American flags flew from vendor booths, vehicles, and small hands yesterday, as people tore themselves away from television and rallied around community events.
Kim Reynolds, an American Airlines flight attendant, feels pressure from her family to quit the job she has had for 15 years. The Perrysburg woman is based in Chicago.
“I'm torn,” Ms. Reynolds said at Harrison Rally Days. “There's a side of me that needs to go to work, and another side that's scared.”
Ms. Reynolds wore an “American and Proud” sweatshirt and carried a small red football thrown out during the parade.
Two months ago, she flew with pilot Charles “Chick” Burlingame, whose plane hit the Pentagon, killing about 190 people. She remembers him because of his unusual nickname.
“I have a 4-year-old daughter [Taylor] and I wanted to bring her down here,” Ms. Reynolds said. “It's really great to see everybody get together with the red, white, and blue. I had tears in my eyes when the band started [playing George M. Cohan's ‘You're a Grand Old Flag'].
The Perrysburg High School band played during the parade along a route lined with people waving small American flags. The band had been scheduled to play during the Ohio State University football game against San Diego State, but the game was postponed because of the attacks in New York City and Washington.
Perrysburg Mayor Jody Holbrook, a Marine from 1962 to 1966, decided against canceling the rally because “it's time for healing and going forward ... Spirits are being lifted up and we have a lot of pride and history in our city.”
The Harrison Rally celebration is named for the rally held during the 1840 presidential campaign by the Whigs for their candidate, William Henry Harrison, at Fort Meigs, the site of one of his military victories.
Claudine Mogg, who wore red pants and a top with an American flag decoration, took her German shepherd, Sultan, for the Harrison Days festivities.
“I'm here because of the parade,” Mrs. Mogg said. “I always feel better when I see them, but especially now with these events.”
Mrs. Mogg, a native of France who became an American citizen in 1976, normally wears the outfit on the Fourth of July, Memorial Day, and other special occasions.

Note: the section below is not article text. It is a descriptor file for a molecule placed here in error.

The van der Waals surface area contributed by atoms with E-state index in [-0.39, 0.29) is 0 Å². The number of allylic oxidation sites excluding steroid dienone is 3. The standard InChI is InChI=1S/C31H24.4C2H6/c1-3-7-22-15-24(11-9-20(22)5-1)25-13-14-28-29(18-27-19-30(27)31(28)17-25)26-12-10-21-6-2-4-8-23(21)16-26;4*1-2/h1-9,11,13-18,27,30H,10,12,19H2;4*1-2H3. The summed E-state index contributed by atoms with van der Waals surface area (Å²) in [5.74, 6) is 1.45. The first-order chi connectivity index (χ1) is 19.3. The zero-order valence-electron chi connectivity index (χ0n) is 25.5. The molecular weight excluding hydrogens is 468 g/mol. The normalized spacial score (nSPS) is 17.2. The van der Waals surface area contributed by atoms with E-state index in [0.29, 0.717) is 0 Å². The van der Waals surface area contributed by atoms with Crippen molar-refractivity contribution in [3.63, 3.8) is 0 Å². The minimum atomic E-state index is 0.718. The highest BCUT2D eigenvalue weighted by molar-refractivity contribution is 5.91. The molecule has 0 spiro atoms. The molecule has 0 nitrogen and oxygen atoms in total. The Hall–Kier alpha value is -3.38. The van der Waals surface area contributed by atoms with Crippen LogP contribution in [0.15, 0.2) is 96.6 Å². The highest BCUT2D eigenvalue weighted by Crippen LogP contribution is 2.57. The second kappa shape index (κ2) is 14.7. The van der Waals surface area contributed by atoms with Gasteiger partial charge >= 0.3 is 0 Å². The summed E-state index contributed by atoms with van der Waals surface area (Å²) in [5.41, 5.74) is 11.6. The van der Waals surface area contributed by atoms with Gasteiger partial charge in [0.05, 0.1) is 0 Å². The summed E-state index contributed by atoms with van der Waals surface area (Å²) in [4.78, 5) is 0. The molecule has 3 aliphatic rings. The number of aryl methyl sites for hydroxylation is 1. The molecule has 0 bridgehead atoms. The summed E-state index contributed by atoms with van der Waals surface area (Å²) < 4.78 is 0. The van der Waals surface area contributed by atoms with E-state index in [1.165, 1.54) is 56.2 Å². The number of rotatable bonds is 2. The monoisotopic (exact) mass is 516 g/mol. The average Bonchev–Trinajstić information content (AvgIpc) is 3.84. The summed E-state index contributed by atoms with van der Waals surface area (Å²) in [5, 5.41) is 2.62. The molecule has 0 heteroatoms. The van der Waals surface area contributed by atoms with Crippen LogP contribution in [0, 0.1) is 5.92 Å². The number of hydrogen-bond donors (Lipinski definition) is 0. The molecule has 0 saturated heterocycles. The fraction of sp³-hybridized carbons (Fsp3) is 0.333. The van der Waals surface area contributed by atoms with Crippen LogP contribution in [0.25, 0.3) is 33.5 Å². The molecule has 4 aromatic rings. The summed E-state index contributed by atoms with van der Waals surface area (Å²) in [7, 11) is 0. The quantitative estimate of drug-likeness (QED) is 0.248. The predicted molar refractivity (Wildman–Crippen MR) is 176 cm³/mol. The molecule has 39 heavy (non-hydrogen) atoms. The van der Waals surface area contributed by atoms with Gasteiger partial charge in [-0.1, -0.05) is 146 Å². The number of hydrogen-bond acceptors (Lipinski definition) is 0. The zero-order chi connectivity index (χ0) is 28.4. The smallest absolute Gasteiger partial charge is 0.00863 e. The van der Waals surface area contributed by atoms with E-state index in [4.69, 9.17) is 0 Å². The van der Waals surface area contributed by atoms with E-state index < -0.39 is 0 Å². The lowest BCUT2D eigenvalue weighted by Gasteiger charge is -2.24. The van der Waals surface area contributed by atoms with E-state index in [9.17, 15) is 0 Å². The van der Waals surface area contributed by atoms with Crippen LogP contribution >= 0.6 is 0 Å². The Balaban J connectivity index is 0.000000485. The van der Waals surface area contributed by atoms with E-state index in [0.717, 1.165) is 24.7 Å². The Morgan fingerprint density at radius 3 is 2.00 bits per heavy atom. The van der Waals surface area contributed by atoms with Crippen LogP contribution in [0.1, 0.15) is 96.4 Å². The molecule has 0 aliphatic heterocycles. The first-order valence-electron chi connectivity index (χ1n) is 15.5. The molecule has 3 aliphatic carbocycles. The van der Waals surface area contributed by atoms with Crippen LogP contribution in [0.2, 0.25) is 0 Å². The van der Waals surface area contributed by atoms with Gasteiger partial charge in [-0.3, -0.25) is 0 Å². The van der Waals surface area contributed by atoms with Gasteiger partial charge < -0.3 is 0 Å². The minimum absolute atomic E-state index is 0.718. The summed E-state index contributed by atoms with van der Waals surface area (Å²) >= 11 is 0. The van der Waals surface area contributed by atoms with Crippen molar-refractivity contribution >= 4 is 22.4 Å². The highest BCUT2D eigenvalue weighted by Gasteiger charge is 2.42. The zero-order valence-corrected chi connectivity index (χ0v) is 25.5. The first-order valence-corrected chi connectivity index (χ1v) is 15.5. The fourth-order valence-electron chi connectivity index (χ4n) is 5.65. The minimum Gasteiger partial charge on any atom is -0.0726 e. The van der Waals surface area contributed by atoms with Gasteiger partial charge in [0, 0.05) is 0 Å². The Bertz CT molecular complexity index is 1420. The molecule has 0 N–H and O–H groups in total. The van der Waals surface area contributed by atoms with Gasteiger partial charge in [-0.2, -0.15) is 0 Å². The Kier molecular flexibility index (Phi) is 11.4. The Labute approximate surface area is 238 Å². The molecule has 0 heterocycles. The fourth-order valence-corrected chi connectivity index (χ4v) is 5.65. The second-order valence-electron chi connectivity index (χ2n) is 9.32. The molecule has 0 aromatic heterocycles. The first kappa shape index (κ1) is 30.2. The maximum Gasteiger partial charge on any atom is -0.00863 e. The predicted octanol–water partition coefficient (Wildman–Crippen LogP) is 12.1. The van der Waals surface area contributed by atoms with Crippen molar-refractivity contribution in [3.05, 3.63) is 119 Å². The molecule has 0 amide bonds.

It was a similar, but less populated, scene in Bowling Green as hundreds gathered to celebrate the 17th annual Wood County Day and the first Pork-A-Lean Festival on the grounds of the Wood County Historical Center.
The event had an antique tractor display, vendors, and agricultural demonstrations.
“We thought people would want to come out and take a break from the bad news because that's all we've been getting,” said Brett Bossard, education director for the historical society. There was discussion with county commissioners about canceling, but it was decided the event would allow the community to “show its strength,” Mr. Bossard said.
Other than a steam-powered well-driller and an oil pump, a popular place was the face-painting table. Several people had American flags painted on their cheeks.
“We are all suffering during this time,” said Linda Firsdon of Pemberville, who was one of the first adults to get an American flag painting.
She got a tremendous response.
“They were saying it looks great and they just smile,” Mrs. Firsdon said. “There's just a bond going on in the country.”
For children, the flags were running second to skulls and cross bones.
“Most adults don't get their faces painted,” said Kristen Wethington, 28, of Bowling Green, a face painter. “It's kind of nice to get away from the news and do something fun and happy.”